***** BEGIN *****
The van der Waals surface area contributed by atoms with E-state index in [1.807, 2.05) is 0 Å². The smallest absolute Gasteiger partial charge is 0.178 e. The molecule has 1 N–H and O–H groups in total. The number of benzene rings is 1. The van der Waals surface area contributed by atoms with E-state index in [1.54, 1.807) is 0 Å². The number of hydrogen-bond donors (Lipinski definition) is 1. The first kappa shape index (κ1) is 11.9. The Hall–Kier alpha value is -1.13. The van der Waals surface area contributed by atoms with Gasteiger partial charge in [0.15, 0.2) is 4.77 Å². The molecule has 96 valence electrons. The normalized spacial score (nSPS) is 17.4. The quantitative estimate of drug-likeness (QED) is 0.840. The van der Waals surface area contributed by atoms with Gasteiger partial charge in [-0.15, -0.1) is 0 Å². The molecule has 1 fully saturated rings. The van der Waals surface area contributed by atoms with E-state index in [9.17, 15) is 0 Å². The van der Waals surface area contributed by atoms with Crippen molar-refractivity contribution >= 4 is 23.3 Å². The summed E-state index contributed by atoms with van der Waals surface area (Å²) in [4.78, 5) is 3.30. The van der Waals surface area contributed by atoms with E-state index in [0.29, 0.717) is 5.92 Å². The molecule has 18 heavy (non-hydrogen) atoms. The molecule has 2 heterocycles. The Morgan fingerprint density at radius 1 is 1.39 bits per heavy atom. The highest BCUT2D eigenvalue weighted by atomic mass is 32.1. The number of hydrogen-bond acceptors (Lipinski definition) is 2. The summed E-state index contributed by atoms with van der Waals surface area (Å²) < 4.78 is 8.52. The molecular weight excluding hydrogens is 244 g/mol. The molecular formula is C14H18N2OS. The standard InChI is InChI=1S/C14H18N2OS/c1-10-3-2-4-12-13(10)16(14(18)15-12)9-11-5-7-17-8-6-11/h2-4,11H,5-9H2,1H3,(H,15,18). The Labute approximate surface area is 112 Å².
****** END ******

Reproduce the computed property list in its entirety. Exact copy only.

The van der Waals surface area contributed by atoms with E-state index in [1.807, 2.05) is 0 Å². The smallest absolute Gasteiger partial charge is 0.178 e. The molecule has 1 N–H and O–H groups in total. The number of benzene rings is 1. The van der Waals surface area contributed by atoms with E-state index in [1.54, 1.807) is 0 Å². The number of hydrogen-bond donors (Lipinski definition) is 1. The first kappa shape index (κ1) is 11.9. The Hall–Kier alpha value is -1.13. The van der Waals surface area contributed by atoms with Gasteiger partial charge in [0.15, 0.2) is 4.77 Å². The molecule has 96 valence electrons. The normalized spacial score (nSPS) is 17.4. The quantitative estimate of drug-likeness (QED) is 0.840. The van der Waals surface area contributed by atoms with Gasteiger partial charge in [-0.15, -0.1) is 0 Å². The molecule has 1 fully saturated rings. The van der Waals surface area contributed by atoms with E-state index in [9.17, 15) is 0 Å². The van der Waals surface area contributed by atoms with Crippen molar-refractivity contribution >= 4 is 23.3 Å². The summed E-state index contributed by atoms with van der Waals surface area (Å²) in [4.78, 5) is 3.30. The van der Waals surface area contributed by atoms with E-state index in [0.29, 0.717) is 5.92 Å². The molecule has 18 heavy (non-hydrogen) atoms. The molecule has 2 heterocycles. The Morgan fingerprint density at radius 1 is 1.39 bits per heavy atom. The highest BCUT2D eigenvalue weighted by atomic mass is 32.1. The number of hydrogen-bond acceptors (Lipinski definition) is 2. The summed E-state index contributed by atoms with van der Waals surface area (Å²) < 4.78 is 8.52. The molecular weight excluding hydrogens is 244 g/mol. The molecular formula is C14H18N2OS. The standard InChI is InChI=1S/C14H18N2OS/c1-10-3-2-4-12-13(10)16(14(18)15-12)9-11-5-7-17-8-6-11/h2-4,11H,5-9H2,1H3,(H,15,18). The Labute approximate surface area is 112 Å².